“Steady pacing paired with well-timed foreshadowing and fully realized characters make this one compelling from the beginning. Fans of Donna Tartt’s The Secret History (1992), Erin Kelly’s The Poison Tree (2011), and Tana French’s The Likeness (2008) will likely enjoy the new perspective Haynes’ conversational style offers to similar material.” &mdashBooklist
After losing her fiancé in a shocking tragedy, Alex Morris moves from London to Edinburgh to make a break with the past. Formerly an actress, Alex accepts a job teaching drama therapy at a school commonly referred to as "The Unit," a last-chance learning community for teens expelled from other schools in the city. Her students have troubled pasts and difficult personalities, and Alex is an inexperienced teacher, terrified of what she’s taken on and drowning in grief.
Her most challenging class is an intimidating group of teenagers who have been given up on by everyone before her. But Alex soon discovers that discussing the Greek tragedies opens them up in unexpected ways, and she gradually develops a rapport with them. But are these tales of cruel fate and bloody revenge teaching more than Alex ever intended? And who becomes responsible when these students take the tragedies to heart, and begin interweaving their darker lessons into real life with terrible and irrevocable fury?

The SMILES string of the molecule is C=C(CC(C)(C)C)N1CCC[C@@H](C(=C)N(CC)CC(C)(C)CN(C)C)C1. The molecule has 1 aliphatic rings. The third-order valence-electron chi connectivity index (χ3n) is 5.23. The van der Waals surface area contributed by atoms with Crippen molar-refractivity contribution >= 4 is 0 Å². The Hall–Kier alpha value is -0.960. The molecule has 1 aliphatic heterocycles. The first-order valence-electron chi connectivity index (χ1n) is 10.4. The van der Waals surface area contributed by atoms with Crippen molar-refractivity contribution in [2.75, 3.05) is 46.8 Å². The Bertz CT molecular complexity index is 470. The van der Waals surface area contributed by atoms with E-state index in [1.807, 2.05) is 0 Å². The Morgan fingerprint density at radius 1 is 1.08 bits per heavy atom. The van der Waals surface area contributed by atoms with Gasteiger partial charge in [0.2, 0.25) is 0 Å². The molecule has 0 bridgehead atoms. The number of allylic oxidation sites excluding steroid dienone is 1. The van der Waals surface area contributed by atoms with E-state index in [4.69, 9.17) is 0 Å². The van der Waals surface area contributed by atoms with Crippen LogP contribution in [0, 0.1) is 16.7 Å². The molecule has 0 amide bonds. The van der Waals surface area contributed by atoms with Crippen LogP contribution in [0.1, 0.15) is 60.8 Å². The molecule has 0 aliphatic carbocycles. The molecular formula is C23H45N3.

Natalie Haynes' The Furies is a psychologically complex, dark and twisting novel about loss, obsession and the deep tragedies that can connect us to each other even as they blind us to our fate.
The first thing they’ll ask me is how I met her. They already know how we met, of course. But that won’t be why they’re asking. It never is.
I remember when Luke was training, he told me that you only ever ask a question if you already know the answer. Lawyers don’t like surprises, least of all when they’re on the record. So they won’t be asking because they want to know the date, the time, the address, all the little details. They will have done their homework, I’m sure. They’ve spoken to Robert, my old boss, already. So they know when I arrived in Edinburgh,
JOSS WHEDON calls THE FURIES: "Gripping and elegiac, funny, and achingly sad." Listen to his conversation with Natalie Haynes about her debut novel.
"Cleverly plotted, cannily paced, and unafraid to pose questions that don't have easy answers, this accomplished psychological mystery demonstrates the way that sometimes it may take being lost in the darkness to enable us to glimpse the light." —Publishers Weekly (starred review)
"A gripping first novel…impossible to put down." —Herman Koch, author of The Dinner
"A handsomely structured psychological mystery, and a moving exploration of grief." —Lionel Shriver
"...Not only a gripping, can't-stop-turning-pages thriller, but also a beautifully drawn portrait of grief and how we find our way back to life...perfectly capturing the fraught and funny rhythms of a challenging classroom. I love it." —Madeline Miller, author of The Song of Achilles